|=||x = 2||x = 2|
|+=||x += 2||x = x + 2|
|-=||x -= 2||x = x – 2|
|*=||x *= 4||x = x * 4|
|/=||x /= 4||x = x / 4|
|%=||x %= 5||x = x % 5|
|//=||x //= 5||x = x // 5|
These operators in Python are used for determining whether two variables are located in the same memory location.
This operator returns True if two operands are equal, referring to the same object. For example, >>> ‘4’ is “4” (True)
- is not
This returns True when two numbers are not equal. This means they do not refer to the same object. For example, >>> ‘4’ is “40” (False)
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These operators in Python are used for evaluating whether a variable exists in a sequence or not.
It checks if a value is part of a sequence, such as a list. For example, >> ‘cat’ in ‘categories’ (True)
- not in
It checks if a value is not a part of a sequence. For example, >> ‘cat’ in ‘Batman’ (False)
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So, now that you have a basic understanding of the operators in Python, play around until you master them. Learn more about python applications in real life. You can start experimenting directly in the Python console without writing separate programs.
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What is the difference between = and == in Python?
In terms of programming languages like Python and several others, = and == mean two different things. A single equal mark is used to assign a value to any variable, while the two consecutive equal marks are used to check that the two expressions on either side of the mark hold the same value.
In simple terms, ‘=’ is an assignment operator, while ‘==’ is an equality operator. Let us look at an example to understand it better. Let us say, X=15, Y=15, Z=10. Here, 'X=15' denotes that the value 15 has been assigned to X. On the other hand, if we say 'X==Y,' then it's completely true because both X and Y hold the same value. But, if we say 'X==Z,' then that will be a wrong expression.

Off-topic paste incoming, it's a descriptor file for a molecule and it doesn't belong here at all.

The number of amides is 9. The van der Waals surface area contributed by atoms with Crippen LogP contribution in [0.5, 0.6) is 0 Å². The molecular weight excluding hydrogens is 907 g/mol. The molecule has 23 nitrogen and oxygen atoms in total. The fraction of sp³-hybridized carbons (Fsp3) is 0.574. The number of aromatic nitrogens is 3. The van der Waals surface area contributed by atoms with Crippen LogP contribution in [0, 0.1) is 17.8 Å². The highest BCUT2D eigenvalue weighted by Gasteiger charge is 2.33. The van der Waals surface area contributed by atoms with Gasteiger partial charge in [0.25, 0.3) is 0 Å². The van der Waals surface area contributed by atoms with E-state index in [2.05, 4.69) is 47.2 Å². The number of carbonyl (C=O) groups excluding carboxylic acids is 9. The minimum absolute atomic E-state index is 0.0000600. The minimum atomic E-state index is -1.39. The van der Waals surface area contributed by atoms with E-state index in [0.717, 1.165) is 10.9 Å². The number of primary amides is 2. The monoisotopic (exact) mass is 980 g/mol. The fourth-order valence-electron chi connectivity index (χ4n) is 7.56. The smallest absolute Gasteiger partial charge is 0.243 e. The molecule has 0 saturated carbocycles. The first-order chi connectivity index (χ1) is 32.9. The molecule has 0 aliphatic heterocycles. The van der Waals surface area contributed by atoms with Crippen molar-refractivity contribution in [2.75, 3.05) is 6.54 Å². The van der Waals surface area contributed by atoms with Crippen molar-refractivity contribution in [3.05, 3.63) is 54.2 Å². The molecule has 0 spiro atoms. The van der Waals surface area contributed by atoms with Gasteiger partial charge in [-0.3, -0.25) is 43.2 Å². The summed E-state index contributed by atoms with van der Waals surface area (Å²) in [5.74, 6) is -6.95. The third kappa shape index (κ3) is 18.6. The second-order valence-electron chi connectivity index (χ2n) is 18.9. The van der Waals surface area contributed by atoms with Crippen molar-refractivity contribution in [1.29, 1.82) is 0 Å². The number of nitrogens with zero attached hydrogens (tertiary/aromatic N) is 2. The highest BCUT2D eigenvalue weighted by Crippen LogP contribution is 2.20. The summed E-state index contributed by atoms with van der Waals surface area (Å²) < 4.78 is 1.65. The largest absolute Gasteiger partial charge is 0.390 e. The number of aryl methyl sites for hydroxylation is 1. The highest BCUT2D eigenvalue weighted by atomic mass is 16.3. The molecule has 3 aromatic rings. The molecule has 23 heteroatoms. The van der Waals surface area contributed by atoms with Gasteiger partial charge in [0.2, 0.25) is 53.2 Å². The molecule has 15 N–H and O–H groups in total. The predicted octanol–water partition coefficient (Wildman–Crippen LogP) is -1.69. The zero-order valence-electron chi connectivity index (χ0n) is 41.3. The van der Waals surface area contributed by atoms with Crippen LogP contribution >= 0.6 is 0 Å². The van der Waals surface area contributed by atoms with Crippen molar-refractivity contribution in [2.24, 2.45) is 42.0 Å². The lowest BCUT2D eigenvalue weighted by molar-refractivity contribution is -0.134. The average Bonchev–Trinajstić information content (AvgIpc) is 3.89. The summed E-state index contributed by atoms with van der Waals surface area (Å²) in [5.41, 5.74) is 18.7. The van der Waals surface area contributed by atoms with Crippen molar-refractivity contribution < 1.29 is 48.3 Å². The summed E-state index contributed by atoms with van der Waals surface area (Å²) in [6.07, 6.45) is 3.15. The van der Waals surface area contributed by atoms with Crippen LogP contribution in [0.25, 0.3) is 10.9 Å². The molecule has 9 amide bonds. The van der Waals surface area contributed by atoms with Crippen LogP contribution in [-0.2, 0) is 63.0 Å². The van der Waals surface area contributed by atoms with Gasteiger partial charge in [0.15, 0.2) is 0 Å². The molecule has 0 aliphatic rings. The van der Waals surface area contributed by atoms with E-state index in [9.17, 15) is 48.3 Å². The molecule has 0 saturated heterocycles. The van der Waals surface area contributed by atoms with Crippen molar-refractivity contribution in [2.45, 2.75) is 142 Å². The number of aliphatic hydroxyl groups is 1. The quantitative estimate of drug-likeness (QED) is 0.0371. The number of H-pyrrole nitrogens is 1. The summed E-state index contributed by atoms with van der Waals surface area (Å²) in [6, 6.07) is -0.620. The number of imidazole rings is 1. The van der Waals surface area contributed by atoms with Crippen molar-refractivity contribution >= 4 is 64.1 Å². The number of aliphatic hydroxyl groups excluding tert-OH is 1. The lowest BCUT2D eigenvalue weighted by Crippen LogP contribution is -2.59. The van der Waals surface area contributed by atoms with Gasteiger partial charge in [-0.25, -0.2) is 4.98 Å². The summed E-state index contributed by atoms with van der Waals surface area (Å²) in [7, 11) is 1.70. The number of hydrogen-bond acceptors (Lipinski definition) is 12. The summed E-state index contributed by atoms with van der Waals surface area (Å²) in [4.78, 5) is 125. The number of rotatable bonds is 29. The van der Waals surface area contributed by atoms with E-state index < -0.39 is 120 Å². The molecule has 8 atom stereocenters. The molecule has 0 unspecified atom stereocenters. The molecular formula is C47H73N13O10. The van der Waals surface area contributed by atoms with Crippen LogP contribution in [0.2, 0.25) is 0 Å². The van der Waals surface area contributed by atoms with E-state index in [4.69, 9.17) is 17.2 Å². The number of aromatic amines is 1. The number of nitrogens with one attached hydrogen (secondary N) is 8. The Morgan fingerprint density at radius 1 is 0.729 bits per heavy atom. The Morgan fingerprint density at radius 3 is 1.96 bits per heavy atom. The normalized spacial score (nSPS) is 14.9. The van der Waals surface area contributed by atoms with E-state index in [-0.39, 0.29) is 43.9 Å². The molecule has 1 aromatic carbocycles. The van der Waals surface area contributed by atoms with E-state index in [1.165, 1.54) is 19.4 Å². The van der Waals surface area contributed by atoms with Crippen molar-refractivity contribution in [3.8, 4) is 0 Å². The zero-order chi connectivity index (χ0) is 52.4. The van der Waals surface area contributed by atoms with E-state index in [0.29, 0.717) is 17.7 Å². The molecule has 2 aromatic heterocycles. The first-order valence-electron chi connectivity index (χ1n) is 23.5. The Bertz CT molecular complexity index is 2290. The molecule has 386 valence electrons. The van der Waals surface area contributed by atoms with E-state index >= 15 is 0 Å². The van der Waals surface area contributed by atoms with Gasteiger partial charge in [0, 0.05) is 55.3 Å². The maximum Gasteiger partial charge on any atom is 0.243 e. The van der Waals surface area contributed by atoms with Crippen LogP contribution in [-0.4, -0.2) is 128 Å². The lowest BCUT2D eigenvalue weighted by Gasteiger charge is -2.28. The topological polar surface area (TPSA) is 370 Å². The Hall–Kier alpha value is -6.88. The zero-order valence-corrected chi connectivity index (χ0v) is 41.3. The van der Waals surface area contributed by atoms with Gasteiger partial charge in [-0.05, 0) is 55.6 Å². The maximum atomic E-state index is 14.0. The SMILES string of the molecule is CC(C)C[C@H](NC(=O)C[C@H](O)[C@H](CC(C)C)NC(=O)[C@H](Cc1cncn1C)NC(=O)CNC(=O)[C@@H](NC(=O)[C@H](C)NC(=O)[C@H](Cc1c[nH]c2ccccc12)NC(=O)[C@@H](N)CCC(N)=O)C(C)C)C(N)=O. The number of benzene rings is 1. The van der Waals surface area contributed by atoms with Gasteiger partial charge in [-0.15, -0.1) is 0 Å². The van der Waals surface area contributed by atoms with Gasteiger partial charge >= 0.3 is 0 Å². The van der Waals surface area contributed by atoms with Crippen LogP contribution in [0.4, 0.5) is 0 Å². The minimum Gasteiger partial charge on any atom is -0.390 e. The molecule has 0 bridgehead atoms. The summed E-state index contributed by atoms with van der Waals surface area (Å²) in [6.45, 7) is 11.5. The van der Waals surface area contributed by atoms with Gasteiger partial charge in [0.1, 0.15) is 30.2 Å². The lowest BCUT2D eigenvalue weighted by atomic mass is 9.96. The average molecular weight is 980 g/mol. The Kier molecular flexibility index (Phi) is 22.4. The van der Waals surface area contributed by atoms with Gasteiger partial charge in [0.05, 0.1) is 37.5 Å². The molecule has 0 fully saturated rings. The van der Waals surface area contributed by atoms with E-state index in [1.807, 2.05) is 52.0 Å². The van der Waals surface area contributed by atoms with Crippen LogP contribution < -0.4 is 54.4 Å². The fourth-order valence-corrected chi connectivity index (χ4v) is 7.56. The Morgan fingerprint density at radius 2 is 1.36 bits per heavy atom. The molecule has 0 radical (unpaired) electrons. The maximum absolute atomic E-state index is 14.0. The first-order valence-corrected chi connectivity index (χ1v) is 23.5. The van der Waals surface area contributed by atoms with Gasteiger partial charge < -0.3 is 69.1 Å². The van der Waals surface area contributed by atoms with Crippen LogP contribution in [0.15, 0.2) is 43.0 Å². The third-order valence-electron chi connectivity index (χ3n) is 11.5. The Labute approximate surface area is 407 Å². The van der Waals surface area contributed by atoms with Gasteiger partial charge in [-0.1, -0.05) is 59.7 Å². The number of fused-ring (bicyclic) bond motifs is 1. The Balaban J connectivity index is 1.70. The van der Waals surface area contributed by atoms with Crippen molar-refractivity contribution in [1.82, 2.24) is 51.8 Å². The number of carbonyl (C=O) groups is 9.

What is the difference between / and // in Python?
People often get confused between the use of '/' and '//.' They both tend to have a huge difference. The '/' sign is the basic division sign that divides the left-hand operand with the one that is to the right of the sign. For example: 10 / 2 = 5. The '//' sign is the Floor Division sign. Here, the division takes place, and the result is the quotient where all the digits after the decimal point are removed. So, it's like the floor function. But, there is another case that if the operand is negative, then the result will be floored and moved towards negative infinity. For example: 8 // 3 = 2, -11 // 3 = -4.
What is a ternary operator? How are ternary operators used in Python?
The ternary operator is useful for evaluating a statement. Any action would be performed by the ternary operators based on the condition of whether the statement is true or false. There are three parameters used in the ternary conditional operator in Python: if_true, expression, and if_false.
The ternary operators are used for determining the value of any variable. If the statement is found to be true, then the variable takes the value of 'if_true,' or else it will take the value of 'if_false.'